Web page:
“Failing to transform would be an existential risk”: Barry O’Dwyer, Royal London

Headshot of Barry O’Dwyer, CEO of Royal London

“Failing to transform would be an existential risk”: Barry O’Dwyer, Royal London

As change becomes more urgent, CEOs must take greater personal ownership of data strategy and digital reinvention.

3 minute read

“The word transformation can be misused sometimes,” says Barry O’Dwyer, CEO of Royal London, discussing how any change within an organisation can often be branded transformation.

Royal London is the largest mutual life, pensions and investment company in the UK, looking after 8.6 million life and pension policies, with over £150 billion-worth of assets under management, and O’Dwyer is overseeing a major digital-first transformation of the business that undoubtedly warrants the description. He says the key to delivering such wholesale change is establishing a clear plan that can be communicated to the whole organisation.

“We’ve broken down transformation into the strategic outcomes we're striving to deliver so everybody across the businesses is clear on what we're doing, and it isn't just an amorphous idea of ‘transformation’ which nobody can get their head around.”

If we get 4,500 people rowing in the same direction it will be massively powerful,” he says. “The trick is to provide the direction and keep it simple so you don't need a PhD to figure out what the strategy is.”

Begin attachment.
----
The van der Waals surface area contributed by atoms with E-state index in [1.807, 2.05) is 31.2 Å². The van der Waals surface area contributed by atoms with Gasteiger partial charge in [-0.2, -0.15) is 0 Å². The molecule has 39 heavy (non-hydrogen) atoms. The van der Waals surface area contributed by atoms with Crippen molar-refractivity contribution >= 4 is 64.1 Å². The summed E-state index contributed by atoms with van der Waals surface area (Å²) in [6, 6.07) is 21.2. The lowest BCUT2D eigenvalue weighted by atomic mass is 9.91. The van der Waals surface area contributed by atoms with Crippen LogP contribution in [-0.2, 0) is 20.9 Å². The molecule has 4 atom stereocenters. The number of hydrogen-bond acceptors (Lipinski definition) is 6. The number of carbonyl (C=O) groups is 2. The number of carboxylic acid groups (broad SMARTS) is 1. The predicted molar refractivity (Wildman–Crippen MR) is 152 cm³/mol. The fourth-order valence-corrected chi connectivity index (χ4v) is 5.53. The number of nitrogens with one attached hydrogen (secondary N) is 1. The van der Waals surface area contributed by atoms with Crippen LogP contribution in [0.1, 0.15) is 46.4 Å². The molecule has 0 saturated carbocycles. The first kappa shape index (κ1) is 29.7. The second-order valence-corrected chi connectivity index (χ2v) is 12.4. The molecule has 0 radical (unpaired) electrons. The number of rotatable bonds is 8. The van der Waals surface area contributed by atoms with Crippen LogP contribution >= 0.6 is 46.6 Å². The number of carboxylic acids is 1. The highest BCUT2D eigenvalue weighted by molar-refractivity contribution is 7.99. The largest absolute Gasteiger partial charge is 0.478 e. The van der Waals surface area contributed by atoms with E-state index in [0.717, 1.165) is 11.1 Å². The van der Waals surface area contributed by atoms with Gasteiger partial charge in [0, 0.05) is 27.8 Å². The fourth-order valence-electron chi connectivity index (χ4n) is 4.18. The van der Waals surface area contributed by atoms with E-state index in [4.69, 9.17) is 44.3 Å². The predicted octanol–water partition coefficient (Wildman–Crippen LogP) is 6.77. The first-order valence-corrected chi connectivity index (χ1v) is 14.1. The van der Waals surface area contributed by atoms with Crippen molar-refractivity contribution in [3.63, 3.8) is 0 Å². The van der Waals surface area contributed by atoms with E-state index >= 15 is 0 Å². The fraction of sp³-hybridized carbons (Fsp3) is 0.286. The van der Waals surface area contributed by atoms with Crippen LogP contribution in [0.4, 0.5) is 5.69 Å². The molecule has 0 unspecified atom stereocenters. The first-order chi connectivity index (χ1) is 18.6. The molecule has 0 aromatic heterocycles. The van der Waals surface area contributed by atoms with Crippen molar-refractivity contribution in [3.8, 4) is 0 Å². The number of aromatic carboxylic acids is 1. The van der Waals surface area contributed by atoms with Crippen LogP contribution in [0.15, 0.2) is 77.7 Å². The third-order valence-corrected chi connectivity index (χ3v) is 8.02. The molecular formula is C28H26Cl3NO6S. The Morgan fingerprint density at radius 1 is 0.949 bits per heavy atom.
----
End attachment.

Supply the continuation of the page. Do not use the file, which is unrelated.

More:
Overcoming digital inertia

O’Dwyer concedes digital transformation in the insurance industry has been slow, restrained by the cost and complexity of migrating from decades-old legacy systems and heavily manual processes. But he says the sector must shake off that inertia.

“Failing to transform would be an existential risk. Given the nature of our industry, where things are very long-term, it would probably be a very slow death. But it would be a death nonetheless.”

“Customers get conditioned,” he says. “Not by other financial services firms, but the companies they interact with daily. They are becoming intolerant of being unable to do stuff digitally.”